Roland Emmerich has somehow forged a career making a particular type of movie. They’re heavy on special effects and light on story. For the most part, his movies range from silly to absolutely ludicrous. His latest movie, 10,000 B.C. marks an all-time low for Emmerich in not only the reality stakes, but the quality stakes too. It’s a strange film to watch because, while it’s absolutely appalling, it’s laughably stupid too, so you will find yourself in hysterics during the film.
The implausibility begins, a little over 12,008 years ago in some unnamed land. A tribe of mammoth hunters are facing tough times. The mammoths they rely on for food have become scarce and times are tough. However, not all is lost as the resident loon reveals a prophecy that tells of a warrior and his blue-eyed woman will lead their people to a new age. Years later and the kid is grown up and goes on his mammoth hunt. Through a remarkable amount of luck, he fells a mammoth and becomes the bearer of the white spear, an impractical ceremonial weapon that makes the bearer the leader of the tribe. But D’Leh cant handle the pressure and packs the leadership in. The tribe is attacked by another tribe and Evolet, the blue-eye girl and some other tribesmen are carried off. And so D’Leh and some of his fellow villagers head off to get their people back.
Okay, I know it’s a film that is wrought with historical inaccuracies. And many films are like this. And things like historical inaccuracies never really bother me. Hell, even dodgy special effects can be forgiven if the story is strong. What is a real issue though, is plausibility. And plausibility is completely thrown out the window in 10,000 B.C. It’s so implausible that at times I was struggling to contain my guffaws of laughter. At one point, the main characters cross from a frozen tundra to a tropical jungle and then to a desert in a matter of days. The landscape changes dramatically, giving the impression that we’re witnessing months of travel only to have one of the characters proclaim ‘we’ve been walking for days!’ Characters are mortally wounded only to heal overnight and be back bounding across the plains the very next day. It’s moments like these that expose the film’s ludicrous script.
In another particularly ridiculous moment, the main character shows a ridiculously amount of stupidity by freeing the sabre-toothed tiger from the film Ice Age from certain death, only to have the tiger take-off without attacking him and even turning up later on to save D’Leh from something that wasn’t assured death and then disappear again for no reason. It’s just another symptom of the problems with 10,000B.C. Nothing makes any sense. Steve Strait plays D’Leh, the ‘world’s first hero,’ and the main character in the film. His problem is he is completely devoid of any charisma or personality. At one point, he gives a speech to a number of different tribes to unite them as a force to take on the bad guys. The speech is laughably devoid of anything resembling inspiration, and the twenty or thirty men he gives the speech to are anything more than a rabble of trouble makers. Braveheart, this is not.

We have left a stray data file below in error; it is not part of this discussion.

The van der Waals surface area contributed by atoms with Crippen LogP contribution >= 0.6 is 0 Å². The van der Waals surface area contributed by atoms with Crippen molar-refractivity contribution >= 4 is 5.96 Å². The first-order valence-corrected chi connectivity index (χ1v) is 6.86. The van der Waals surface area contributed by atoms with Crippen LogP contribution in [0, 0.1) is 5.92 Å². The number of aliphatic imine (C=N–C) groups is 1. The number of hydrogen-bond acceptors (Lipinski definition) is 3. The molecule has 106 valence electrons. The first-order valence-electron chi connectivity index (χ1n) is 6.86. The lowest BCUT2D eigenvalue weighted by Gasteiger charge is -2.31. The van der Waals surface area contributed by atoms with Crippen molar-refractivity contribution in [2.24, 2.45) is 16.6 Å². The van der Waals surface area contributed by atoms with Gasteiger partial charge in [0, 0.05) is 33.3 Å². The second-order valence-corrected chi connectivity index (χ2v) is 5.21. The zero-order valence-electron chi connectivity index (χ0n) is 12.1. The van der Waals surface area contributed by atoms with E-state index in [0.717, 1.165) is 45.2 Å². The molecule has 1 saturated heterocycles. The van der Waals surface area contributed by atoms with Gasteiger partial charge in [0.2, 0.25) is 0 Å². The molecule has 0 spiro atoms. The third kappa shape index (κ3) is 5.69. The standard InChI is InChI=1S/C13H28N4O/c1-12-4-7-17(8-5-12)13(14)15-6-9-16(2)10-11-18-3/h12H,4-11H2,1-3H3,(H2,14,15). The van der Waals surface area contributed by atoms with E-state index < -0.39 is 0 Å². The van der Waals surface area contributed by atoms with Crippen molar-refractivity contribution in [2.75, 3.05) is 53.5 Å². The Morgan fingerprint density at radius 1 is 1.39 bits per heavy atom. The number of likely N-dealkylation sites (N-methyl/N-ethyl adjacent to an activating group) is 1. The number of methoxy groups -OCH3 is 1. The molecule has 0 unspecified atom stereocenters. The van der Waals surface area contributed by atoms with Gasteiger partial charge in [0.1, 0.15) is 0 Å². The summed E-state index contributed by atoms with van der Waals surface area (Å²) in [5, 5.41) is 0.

D’Leh’s woman, Evolet, played by Camilla Belle makes no impact. And Cliff Curtis, who deserves better, is inconsequential as tribal leader Tic’Tic. Although this character does seem to have Wolverine-like healing powers, at the point of death at one point and fully healed the following day. I know the X-Men films say Wolverine’s age is indeterminable, but I doubt he’s over 12,000 years old! The main bad guy is a stereotypical evil doer at one point, only to expose himself as a physically weak man obsessed with getting a sniff of female anatomy at another. In fact, the only reason he seems to have achieved his status as the leader of the baddies is that he has an electronically-enhanced voice. It’s baffling to understand why he has this Darth Vader-like vocal enhancement other than laziness on the part of the script writers.
In fact, the laziness of the writing is apparent throughout the entire film. Gaping plot holes are glossed over and ignored in a shocking display of disregard for the audience’s intelligence. But then this kind of thing is prevalent in all of Emmerich’s films. From the Apple-computer interface with alien technology in the reprehensibly jingoistic Independence Day to the completely implausible ice storm in The Day After Tomorrow, Emmerich’s films are wrought with plot holes that take the piss out the audience. 10,000 B.C. continues this trend, but ups the ante to the nth degree. I find it hard to comprehend how the final cut was viewed by anyone involved and they didn’t balk at what they were witnessing. This film is astonishingly bad. It’ll be hard to find a film in 2008 that will be worse. The only reason I’m even giving this film a 1 is that no film deserves a 0. It’s a complete work and some people did put some effort into it. Otherwise, this is one of the worst films I’ve ever seen.
10,000 B.C.? 10,000 B.S.